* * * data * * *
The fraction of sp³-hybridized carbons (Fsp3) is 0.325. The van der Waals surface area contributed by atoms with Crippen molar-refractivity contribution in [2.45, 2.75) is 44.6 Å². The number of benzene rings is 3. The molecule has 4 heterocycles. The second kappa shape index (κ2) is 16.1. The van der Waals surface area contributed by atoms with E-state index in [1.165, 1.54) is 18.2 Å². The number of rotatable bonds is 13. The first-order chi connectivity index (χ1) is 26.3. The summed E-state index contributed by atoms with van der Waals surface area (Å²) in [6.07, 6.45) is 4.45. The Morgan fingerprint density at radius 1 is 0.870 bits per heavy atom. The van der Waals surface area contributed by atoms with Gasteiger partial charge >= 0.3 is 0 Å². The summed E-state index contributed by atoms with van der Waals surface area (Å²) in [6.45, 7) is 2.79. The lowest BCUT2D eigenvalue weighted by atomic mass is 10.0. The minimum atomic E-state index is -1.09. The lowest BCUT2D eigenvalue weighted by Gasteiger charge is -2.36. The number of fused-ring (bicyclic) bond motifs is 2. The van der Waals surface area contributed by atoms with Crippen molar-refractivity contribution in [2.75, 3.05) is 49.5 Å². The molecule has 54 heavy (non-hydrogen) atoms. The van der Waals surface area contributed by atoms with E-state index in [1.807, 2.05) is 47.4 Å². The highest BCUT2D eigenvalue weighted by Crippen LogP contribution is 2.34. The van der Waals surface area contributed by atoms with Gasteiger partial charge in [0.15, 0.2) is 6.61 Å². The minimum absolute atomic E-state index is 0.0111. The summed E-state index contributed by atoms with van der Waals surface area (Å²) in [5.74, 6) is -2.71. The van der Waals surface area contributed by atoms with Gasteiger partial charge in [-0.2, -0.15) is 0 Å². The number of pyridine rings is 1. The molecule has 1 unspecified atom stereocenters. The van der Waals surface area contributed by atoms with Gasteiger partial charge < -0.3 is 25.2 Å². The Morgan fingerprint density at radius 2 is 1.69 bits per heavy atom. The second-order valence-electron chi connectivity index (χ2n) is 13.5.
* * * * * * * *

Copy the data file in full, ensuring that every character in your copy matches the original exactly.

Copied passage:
The fraction of sp³-hybridized carbons (Fsp3) is 0.325. The van der Waals surface area contributed by atoms with Crippen molar-refractivity contribution in [2.45, 2.75) is 44.6 Å². The number of benzene rings is 3. The molecule has 4 heterocycles. The second kappa shape index (κ2) is 16.1. The van der Waals surface area contributed by atoms with E-state index in [1.165, 1.54) is 18.2 Å². The number of rotatable bonds is 13. The first-order chi connectivity index (χ1) is 26.3. The summed E-state index contributed by atoms with van der Waals surface area (Å²) in [6.07, 6.45) is 4.45. The Morgan fingerprint density at radius 1 is 0.870 bits per heavy atom. The van der Waals surface area contributed by atoms with Gasteiger partial charge >= 0.3 is 0 Å². The summed E-state index contributed by atoms with van der Waals surface area (Å²) in [6.45, 7) is 2.79. The lowest BCUT2D eigenvalue weighted by atomic mass is 10.0. The minimum atomic E-state index is -1.09. The lowest BCUT2D eigenvalue weighted by Gasteiger charge is -2.36. The number of fused-ring (bicyclic) bond motifs is 2. The van der Waals surface area contributed by atoms with Crippen molar-refractivity contribution in [2.75, 3.05) is 49.5 Å². The molecule has 54 heavy (non-hydrogen) atoms. The van der Waals surface area contributed by atoms with E-state index in [1.807, 2.05) is 47.4 Å². The highest BCUT2D eigenvalue weighted by Crippen LogP contribution is 2.34. The van der Waals surface area contributed by atoms with Gasteiger partial charge in [0.15, 0.2) is 6.61 Å². The minimum absolute atomic E-state index is 0.0111. The summed E-state index contributed by atoms with van der Waals surface area (Å²) in [5.74, 6) is -2.71. The van der Waals surface area contributed by atoms with Gasteiger partial charge in [-0.2, -0.15) is 0 Å². The number of pyridine rings is 1. The molecule has 1 unspecified atom stereocenters. The van der Waals surface area contributed by atoms with Gasteiger partial charge < -0.3 is 25.2 Å². The Morgan fingerprint density at radius 2 is 1.69 bits per heavy atom. The second-order valence-electron chi connectivity index (χ2n) is 13.5.